Uncommon Wisdom takes a different approach to his other books. His traditional books are based naturally on explaining the ideas. This book is grounded in experience and in relationship. Here FC takes a personal and musing approach. He shares his own life journey, doubts, fears and hopes, as he meets, talks and develops relationships with some of the great thinkers of our time. He shows us through his story how his thinking develops. We as readers share the unfolding process in his own being as he too struggles with the import of what he is learning.
The ideas in this book are embedded in story and in people. As such they are more "sticky" than ideas simply defined and outlined. It is one thing to have Heisenberg's Uncertainty Principle explained. It is so much better to listen, via FC's ears and eyes, to Heisenberg talk.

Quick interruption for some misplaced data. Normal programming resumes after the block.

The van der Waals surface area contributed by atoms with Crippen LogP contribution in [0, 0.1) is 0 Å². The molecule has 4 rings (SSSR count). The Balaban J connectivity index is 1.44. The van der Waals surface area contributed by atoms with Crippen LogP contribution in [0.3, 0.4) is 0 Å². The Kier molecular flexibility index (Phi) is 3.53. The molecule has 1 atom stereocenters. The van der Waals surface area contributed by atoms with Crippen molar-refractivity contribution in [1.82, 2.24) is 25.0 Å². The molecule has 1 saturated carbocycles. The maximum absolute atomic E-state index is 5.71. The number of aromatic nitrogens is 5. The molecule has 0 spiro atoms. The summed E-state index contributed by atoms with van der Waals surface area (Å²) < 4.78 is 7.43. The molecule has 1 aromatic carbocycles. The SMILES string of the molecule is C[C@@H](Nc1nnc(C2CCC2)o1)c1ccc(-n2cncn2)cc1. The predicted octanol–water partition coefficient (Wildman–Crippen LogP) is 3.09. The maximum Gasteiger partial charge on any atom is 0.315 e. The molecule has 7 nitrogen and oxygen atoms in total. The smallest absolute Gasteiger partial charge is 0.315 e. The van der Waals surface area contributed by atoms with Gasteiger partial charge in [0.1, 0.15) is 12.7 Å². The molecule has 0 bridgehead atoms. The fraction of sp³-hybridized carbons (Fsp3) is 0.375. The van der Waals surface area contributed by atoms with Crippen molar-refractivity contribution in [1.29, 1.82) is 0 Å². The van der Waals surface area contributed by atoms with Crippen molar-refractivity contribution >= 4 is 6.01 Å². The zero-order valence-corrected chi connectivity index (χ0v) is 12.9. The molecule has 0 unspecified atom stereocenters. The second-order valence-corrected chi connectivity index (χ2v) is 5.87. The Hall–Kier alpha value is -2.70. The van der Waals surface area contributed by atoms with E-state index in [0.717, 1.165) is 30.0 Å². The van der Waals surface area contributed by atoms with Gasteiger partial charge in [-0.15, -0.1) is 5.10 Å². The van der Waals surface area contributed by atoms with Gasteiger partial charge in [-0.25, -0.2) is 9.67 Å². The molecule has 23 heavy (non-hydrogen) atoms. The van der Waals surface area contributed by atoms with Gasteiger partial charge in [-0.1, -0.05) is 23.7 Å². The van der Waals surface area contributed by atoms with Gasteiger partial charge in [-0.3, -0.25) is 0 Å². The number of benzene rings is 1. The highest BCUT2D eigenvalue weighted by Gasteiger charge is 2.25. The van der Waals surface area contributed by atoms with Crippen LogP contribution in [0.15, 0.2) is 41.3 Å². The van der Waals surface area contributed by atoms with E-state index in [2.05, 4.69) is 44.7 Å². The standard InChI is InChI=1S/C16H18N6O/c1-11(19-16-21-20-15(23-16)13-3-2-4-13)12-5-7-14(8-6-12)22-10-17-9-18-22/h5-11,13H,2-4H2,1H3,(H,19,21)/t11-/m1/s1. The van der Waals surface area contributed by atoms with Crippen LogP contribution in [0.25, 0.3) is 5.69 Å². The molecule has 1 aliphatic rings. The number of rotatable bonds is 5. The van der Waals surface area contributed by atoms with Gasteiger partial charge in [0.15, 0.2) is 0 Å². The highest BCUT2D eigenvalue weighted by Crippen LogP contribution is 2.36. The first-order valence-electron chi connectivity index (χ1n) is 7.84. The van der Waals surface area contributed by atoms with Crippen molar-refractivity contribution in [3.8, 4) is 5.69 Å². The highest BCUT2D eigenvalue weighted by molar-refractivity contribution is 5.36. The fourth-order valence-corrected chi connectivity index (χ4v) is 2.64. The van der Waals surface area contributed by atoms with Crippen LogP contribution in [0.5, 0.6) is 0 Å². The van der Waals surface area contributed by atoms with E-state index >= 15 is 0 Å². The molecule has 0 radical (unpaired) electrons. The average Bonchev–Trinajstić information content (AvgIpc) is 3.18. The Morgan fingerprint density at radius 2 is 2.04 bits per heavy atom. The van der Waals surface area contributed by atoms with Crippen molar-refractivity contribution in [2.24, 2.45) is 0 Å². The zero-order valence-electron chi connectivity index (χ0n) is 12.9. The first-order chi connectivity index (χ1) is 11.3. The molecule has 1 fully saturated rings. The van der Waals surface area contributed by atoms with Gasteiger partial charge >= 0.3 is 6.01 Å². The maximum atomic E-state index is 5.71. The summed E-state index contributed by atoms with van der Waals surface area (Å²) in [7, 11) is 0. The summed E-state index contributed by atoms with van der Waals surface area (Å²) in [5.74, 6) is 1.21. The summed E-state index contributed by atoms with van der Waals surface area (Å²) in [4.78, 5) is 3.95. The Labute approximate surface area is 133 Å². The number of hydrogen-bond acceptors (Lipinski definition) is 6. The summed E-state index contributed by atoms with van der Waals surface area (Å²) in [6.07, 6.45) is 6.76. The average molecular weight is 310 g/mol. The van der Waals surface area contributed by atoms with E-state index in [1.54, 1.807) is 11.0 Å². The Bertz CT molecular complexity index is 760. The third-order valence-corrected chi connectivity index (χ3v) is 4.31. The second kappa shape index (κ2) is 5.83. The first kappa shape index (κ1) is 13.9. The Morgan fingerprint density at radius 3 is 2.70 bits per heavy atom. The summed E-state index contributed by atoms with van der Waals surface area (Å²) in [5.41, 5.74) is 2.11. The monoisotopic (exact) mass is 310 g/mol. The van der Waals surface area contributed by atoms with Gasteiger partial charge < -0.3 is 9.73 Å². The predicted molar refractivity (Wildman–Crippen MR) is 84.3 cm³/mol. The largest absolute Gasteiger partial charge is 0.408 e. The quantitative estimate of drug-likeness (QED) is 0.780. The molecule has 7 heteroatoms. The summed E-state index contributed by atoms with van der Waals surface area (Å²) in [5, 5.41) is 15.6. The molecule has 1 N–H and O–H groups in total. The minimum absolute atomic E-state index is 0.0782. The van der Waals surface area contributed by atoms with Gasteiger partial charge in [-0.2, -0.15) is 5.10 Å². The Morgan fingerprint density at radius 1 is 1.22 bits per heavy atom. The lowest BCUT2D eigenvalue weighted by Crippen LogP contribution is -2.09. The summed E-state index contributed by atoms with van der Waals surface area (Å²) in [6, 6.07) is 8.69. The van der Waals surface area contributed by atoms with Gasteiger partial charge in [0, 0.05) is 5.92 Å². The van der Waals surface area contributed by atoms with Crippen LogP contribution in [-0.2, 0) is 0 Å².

Another lasting impression I received from the book is what a time the 1970's 1980's was. Was it our Golden Age? Much of the book is located in the 1970's and 1980's when the idea of the breakdown of the Cartesian view and the rise of an interrelated view of reality was so new.
The book is out of print and I encourage him to persuade his publisher to get it back on the shelves. Why? In middle age, our youth has a pull. FC's current writing is already looking back at the 1970's which he now sees as a "Turning Point". Now in late middle age he and many millions of us are looking back with a new perspective. It is worth re-discovering the wonder of that time.
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1 of 1 people found the following review helpful By Dr. Peter Fritz Walter on May 21, 2014